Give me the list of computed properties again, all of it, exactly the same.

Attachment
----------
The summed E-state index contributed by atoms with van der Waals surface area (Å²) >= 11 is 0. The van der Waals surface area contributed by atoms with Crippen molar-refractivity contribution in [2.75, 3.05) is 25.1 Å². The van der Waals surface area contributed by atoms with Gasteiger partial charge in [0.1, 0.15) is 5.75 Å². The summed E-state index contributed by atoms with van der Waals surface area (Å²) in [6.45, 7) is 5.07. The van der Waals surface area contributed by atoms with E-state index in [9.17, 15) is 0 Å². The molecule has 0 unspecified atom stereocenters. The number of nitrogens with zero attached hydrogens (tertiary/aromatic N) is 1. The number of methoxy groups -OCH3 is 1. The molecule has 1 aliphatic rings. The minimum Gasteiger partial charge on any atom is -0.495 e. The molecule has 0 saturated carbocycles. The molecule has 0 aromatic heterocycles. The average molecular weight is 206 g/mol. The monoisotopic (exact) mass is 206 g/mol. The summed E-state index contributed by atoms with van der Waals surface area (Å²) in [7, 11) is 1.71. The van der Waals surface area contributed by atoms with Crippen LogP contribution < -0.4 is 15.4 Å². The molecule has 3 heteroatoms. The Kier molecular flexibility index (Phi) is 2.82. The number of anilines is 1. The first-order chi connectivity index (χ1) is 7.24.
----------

The summed E-state index contributed by atoms with van der Waals surface area (Å²) >= 11 is 0. The van der Waals surface area contributed by atoms with Crippen molar-refractivity contribution in [2.75, 3.05) is 25.1 Å². The van der Waals surface area contributed by atoms with Gasteiger partial charge in [0.1, 0.15) is 5.75 Å². The summed E-state index contributed by atoms with van der Waals surface area (Å²) in [6.45, 7) is 5.07. The van der Waals surface area contributed by atoms with E-state index in [9.17, 15) is 0 Å². The molecule has 0 unspecified atom stereocenters. The number of nitrogens with zero attached hydrogens (tertiary/aromatic N) is 1. The number of methoxy groups -OCH3 is 1. The molecule has 1 aliphatic rings. The minimum Gasteiger partial charge on any atom is -0.495 e. The molecule has 0 saturated carbocycles. The molecule has 0 aromatic heterocycles. The average molecular weight is 206 g/mol. The monoisotopic (exact) mass is 206 g/mol. The summed E-state index contributed by atoms with van der Waals surface area (Å²) in [7, 11) is 1.71. The van der Waals surface area contributed by atoms with Crippen LogP contribution < -0.4 is 15.4 Å². The molecule has 3 heteroatoms. The Kier molecular flexibility index (Phi) is 2.82. The number of anilines is 1. The first-order chi connectivity index (χ1) is 7.24.